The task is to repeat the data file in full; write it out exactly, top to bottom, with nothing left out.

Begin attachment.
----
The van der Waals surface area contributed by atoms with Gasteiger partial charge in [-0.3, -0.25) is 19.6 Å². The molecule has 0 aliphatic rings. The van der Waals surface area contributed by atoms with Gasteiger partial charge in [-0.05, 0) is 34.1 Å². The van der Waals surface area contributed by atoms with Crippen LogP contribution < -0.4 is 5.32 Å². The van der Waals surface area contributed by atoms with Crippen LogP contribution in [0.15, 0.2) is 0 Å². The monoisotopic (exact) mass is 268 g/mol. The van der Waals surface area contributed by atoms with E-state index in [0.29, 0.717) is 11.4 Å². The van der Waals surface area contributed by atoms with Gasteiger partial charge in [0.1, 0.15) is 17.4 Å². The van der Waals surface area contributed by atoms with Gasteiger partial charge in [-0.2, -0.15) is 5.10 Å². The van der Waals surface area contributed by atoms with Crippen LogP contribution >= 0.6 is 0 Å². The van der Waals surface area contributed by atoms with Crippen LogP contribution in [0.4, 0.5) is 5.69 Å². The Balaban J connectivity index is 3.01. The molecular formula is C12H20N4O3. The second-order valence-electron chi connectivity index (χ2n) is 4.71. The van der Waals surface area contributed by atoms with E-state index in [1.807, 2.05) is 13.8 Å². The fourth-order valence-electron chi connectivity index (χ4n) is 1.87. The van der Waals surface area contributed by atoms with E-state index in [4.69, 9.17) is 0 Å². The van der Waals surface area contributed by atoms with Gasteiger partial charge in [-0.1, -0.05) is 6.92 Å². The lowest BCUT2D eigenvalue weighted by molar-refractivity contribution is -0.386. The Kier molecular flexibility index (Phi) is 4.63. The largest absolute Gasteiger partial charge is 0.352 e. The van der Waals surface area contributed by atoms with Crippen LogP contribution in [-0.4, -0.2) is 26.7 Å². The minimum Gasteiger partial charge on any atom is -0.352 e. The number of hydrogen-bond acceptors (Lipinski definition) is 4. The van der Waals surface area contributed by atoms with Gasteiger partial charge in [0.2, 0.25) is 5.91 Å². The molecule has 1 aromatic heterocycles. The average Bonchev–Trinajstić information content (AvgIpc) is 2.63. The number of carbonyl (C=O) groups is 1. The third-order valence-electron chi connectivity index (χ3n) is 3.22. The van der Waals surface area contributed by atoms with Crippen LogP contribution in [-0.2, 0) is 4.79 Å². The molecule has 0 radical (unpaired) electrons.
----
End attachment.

The van der Waals surface area contributed by atoms with Gasteiger partial charge in [-0.3, -0.25) is 19.6 Å². The molecule has 0 aliphatic rings. The van der Waals surface area contributed by atoms with Gasteiger partial charge in [-0.05, 0) is 34.1 Å². The van der Waals surface area contributed by atoms with Crippen LogP contribution < -0.4 is 5.32 Å². The van der Waals surface area contributed by atoms with Crippen LogP contribution in [0.15, 0.2) is 0 Å². The monoisotopic (exact) mass is 268 g/mol. The van der Waals surface area contributed by atoms with E-state index in [0.29, 0.717) is 11.4 Å². The van der Waals surface area contributed by atoms with Gasteiger partial charge in [0.1, 0.15) is 17.4 Å². The van der Waals surface area contributed by atoms with Gasteiger partial charge in [-0.2, -0.15) is 5.10 Å². The van der Waals surface area contributed by atoms with Crippen LogP contribution >= 0.6 is 0 Å². The van der Waals surface area contributed by atoms with Crippen LogP contribution in [0.4, 0.5) is 5.69 Å². The Balaban J connectivity index is 3.01. The molecular formula is C12H20N4O3. The second-order valence-electron chi connectivity index (χ2n) is 4.71. The van der Waals surface area contributed by atoms with E-state index in [1.807, 2.05) is 13.8 Å². The fourth-order valence-electron chi connectivity index (χ4n) is 1.87. The van der Waals surface area contributed by atoms with E-state index in [4.69, 9.17) is 0 Å². The van der Waals surface area contributed by atoms with Gasteiger partial charge in [-0.1, -0.05) is 6.92 Å². The lowest BCUT2D eigenvalue weighted by molar-refractivity contribution is -0.386. The Kier molecular flexibility index (Phi) is 4.63. The largest absolute Gasteiger partial charge is 0.352 e. The van der Waals surface area contributed by atoms with Crippen LogP contribution in [-0.4, -0.2) is 26.7 Å². The minimum Gasteiger partial charge on any atom is -0.352 e. The number of hydrogen-bond acceptors (Lipinski definition) is 4. The van der Waals surface area contributed by atoms with Gasteiger partial charge in [0.2, 0.25) is 5.91 Å². The molecule has 1 aromatic heterocycles. The average Bonchev–Trinajstić information content (AvgIpc) is 2.63. The number of carbonyl (C=O) groups is 1. The third-order valence-electron chi connectivity index (χ3n) is 3.22. The van der Waals surface area contributed by atoms with Crippen LogP contribution in [-0.2, 0) is 4.79 Å². The molecule has 0 radical (unpaired) electrons.